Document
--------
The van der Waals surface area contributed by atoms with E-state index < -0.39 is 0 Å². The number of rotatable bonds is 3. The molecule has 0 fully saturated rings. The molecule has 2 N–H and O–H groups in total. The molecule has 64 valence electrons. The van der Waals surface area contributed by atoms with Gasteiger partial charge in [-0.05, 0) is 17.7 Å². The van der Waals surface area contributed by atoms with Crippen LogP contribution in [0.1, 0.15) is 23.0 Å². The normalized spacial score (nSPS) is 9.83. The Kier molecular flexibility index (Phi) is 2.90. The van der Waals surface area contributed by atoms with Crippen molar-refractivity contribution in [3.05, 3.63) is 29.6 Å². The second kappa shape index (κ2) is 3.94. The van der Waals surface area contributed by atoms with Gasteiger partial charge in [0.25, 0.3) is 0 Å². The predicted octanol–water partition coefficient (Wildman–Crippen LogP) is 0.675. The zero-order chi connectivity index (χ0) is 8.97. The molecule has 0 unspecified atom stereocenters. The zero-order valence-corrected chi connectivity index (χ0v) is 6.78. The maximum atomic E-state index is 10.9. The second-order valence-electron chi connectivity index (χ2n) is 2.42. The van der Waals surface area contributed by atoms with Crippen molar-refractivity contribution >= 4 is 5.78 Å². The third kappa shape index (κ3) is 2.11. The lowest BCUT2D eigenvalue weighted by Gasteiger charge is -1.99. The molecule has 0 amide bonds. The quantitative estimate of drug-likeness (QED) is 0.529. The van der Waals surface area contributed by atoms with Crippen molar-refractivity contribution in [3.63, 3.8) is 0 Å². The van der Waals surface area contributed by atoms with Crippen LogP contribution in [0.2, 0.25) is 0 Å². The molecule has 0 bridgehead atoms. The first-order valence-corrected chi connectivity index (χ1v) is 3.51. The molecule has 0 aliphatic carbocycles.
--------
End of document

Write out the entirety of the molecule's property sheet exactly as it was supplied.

The van der Waals surface area contributed by atoms with E-state index < -0.39 is 0 Å². The number of rotatable bonds is 3. The molecule has 0 fully saturated rings. The molecule has 2 N–H and O–H groups in total. The molecule has 64 valence electrons. The van der Waals surface area contributed by atoms with Gasteiger partial charge in [-0.05, 0) is 17.7 Å². The van der Waals surface area contributed by atoms with Crippen LogP contribution in [0.1, 0.15) is 23.0 Å². The normalized spacial score (nSPS) is 9.83. The Kier molecular flexibility index (Phi) is 2.90. The van der Waals surface area contributed by atoms with Crippen molar-refractivity contribution in [3.05, 3.63) is 29.6 Å². The second kappa shape index (κ2) is 3.94. The van der Waals surface area contributed by atoms with Gasteiger partial charge in [0.25, 0.3) is 0 Å². The predicted octanol–water partition coefficient (Wildman–Crippen LogP) is 0.675. The zero-order chi connectivity index (χ0) is 8.97. The molecule has 0 unspecified atom stereocenters. The zero-order valence-corrected chi connectivity index (χ0v) is 6.78. The maximum atomic E-state index is 10.9. The second-order valence-electron chi connectivity index (χ2n) is 2.42. The van der Waals surface area contributed by atoms with Crippen molar-refractivity contribution >= 4 is 5.78 Å². The third kappa shape index (κ3) is 2.11. The lowest BCUT2D eigenvalue weighted by Gasteiger charge is -1.99. The molecule has 0 amide bonds. The quantitative estimate of drug-likeness (QED) is 0.529. The van der Waals surface area contributed by atoms with Crippen molar-refractivity contribution in [3.63, 3.8) is 0 Å². The van der Waals surface area contributed by atoms with Crippen LogP contribution in [0.2, 0.25) is 0 Å². The molecule has 0 bridgehead atoms. The first-order valence-corrected chi connectivity index (χ1v) is 3.51. The molecule has 0 aliphatic carbocycles.